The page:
Good. Like, yes. So I could do that. I agree. But no, no, I think so. That's what I was really blown away when she broke that down to me. And that touched me in a way to saying okay, let's not throw the the uplifting baby out with the mumble rap bathwater. You know what I mean? There's a way to take some of the stuff that they listened to and some of the things that they're involved in, and just use it to enhance our understanding of issues they're going through or whatever. Do I have a longer conversation about where the direction of the music Yeah, how 2% you know, and how corporations play a part and whether or not there's a planned insurgency and like I get it, I get all those discussions. But at the end of the day, I just don't want to throw out I don't want to dismiss what young people are listening to or doing because to tell the truth. If you look at this whole music business, streaming and doing inventive things and you know what Nipsey was doing this ingenuity and brilliance in there just like when we were you know making mixtapes to get around the fact we couldn't sample so there's a lot of smart kids doing a lot of smart stuff I just don't want you know, ignore it all because I don't like the music.

Jeff:

Yeah, but they ignore our shit though. You know, I'm saying that's what I have a problem with to the truth generation shit. Like when we come in, we listen to the biggest juicy you know, we never diss the fact that Diddy was using samples from the 80s he used juicy fruit to make that song. You know, I'm saying to Slick Rick KERS. One cane. I didn't grow up with them. But you know, I acknowledge them as the as the forefathers of the goats, these young kids, they disregard everything that came before them as irrelevant. You know, I mean, and that's the problem I have. Yeah, I mean, you have people like little Yachty, or whoever the fuck saying to pocketing shit, or biggie is not as good as this mumble rapper, like, get the fuck out of here. You know what I mean? Like, just show respect. This the shit that you know, pay me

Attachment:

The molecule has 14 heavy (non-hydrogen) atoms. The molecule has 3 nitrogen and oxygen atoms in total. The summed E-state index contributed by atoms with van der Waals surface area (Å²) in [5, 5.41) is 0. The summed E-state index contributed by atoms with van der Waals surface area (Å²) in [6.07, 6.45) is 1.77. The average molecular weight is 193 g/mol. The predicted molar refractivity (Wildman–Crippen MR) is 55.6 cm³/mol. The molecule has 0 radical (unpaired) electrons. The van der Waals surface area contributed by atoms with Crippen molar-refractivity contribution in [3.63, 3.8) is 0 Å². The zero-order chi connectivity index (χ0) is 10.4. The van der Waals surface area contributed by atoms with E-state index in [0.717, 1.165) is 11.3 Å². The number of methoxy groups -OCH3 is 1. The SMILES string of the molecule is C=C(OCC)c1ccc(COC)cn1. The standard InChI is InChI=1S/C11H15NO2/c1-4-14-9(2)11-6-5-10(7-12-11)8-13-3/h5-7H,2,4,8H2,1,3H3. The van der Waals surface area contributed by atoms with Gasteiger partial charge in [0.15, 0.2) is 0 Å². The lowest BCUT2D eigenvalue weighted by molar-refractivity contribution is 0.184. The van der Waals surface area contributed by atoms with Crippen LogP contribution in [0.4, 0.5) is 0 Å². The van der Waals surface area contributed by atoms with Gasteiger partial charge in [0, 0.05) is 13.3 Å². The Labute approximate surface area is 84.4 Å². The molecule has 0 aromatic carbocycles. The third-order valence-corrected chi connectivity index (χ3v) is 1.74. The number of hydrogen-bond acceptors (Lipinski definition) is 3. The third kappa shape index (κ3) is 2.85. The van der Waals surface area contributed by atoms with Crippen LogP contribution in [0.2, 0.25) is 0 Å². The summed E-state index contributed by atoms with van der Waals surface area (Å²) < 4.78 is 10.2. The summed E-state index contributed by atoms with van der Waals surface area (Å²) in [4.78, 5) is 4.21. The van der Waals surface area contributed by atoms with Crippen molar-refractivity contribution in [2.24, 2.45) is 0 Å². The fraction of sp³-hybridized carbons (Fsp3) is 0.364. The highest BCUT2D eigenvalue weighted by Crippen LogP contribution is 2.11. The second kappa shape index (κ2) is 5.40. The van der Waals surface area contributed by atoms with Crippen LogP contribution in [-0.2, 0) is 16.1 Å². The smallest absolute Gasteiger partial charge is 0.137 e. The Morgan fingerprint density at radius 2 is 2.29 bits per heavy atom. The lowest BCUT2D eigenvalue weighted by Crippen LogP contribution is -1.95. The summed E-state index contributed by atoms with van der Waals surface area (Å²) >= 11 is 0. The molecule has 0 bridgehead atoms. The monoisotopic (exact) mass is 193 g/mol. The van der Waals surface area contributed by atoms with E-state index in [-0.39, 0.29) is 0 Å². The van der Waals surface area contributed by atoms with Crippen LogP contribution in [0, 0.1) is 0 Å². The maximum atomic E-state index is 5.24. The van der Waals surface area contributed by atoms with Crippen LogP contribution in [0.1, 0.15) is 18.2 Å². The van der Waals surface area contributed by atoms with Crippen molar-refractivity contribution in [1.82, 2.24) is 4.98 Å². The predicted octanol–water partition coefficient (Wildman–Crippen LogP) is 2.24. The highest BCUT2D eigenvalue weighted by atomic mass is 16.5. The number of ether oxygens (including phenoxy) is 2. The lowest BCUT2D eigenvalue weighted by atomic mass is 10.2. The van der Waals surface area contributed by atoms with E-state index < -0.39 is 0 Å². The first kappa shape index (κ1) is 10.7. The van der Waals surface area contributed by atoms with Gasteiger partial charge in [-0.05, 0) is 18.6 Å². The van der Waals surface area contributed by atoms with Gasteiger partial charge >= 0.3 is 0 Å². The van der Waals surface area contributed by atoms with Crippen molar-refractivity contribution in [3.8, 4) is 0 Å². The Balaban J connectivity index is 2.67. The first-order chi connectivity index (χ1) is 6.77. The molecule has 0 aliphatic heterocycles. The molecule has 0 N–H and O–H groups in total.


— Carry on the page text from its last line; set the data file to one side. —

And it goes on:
Manny Faces:

again, again, I'm trying to Yes, I agree with that. I think that this should be more of that. But I don't know that it's a necessity because when they told us that rap wasn't music, do we didn't respect them? When I told you? No. I mean, when they said we're not gonna play rap on the radio between these hours because we don't want to upset our r&b listeners. We didn't respect that. Like we're not gonna respect those To say you have to do it this way this way is the way I think we were smarter than I don't know if say smarter. I think that you know, the Russell Simmons of the world, the moguls who, who took the past and kind of remixed it and made it the hip hop way of doing things or talking about mixtapes, you know, like when we couldn't sample anymore, and the records wouldn't clear samples. So then artists started making mixtapes was a brilliant way around the restrictions that were put there. But they understood that, hey, I'm just going to do the same thing, the record, you had some respect and understanding of from whence you came. But, you know, technology changes so fast, a lot of things change so fast, and we are going around telling them this is how you have to do it. I think that's just as bad if we're trying to dictate to them and put in a box, something that shouldn't be in a box. So I get what you're saying. But I think there's a give and take there that probably isn't, oh, no, no one's really trying to figure out how to do that is what I'm saying. I think people are in their silos and young people like fuck y'all, and all people like, Well, fuck y'all. And then that's it. And there's very few people trying to say, Fuck all y'all, let's try to figure this out and meet in the middle, you know, and try to you know, because I think they could learn and do better if they had some of the knowledge and the, you know, stuff that the mistakes made and guidances from the past, but at the same time, we don't know how to be on tick tock like data. Like, they know how to do this inherently. Like it's, it's, it's native to them. So which I say, Well, this is how you should market your app. No, I'm on tick tock, I don't have to, you know, send an email. What are you talking about? You know, so there's, I think there's some give and take there as to where that can come from.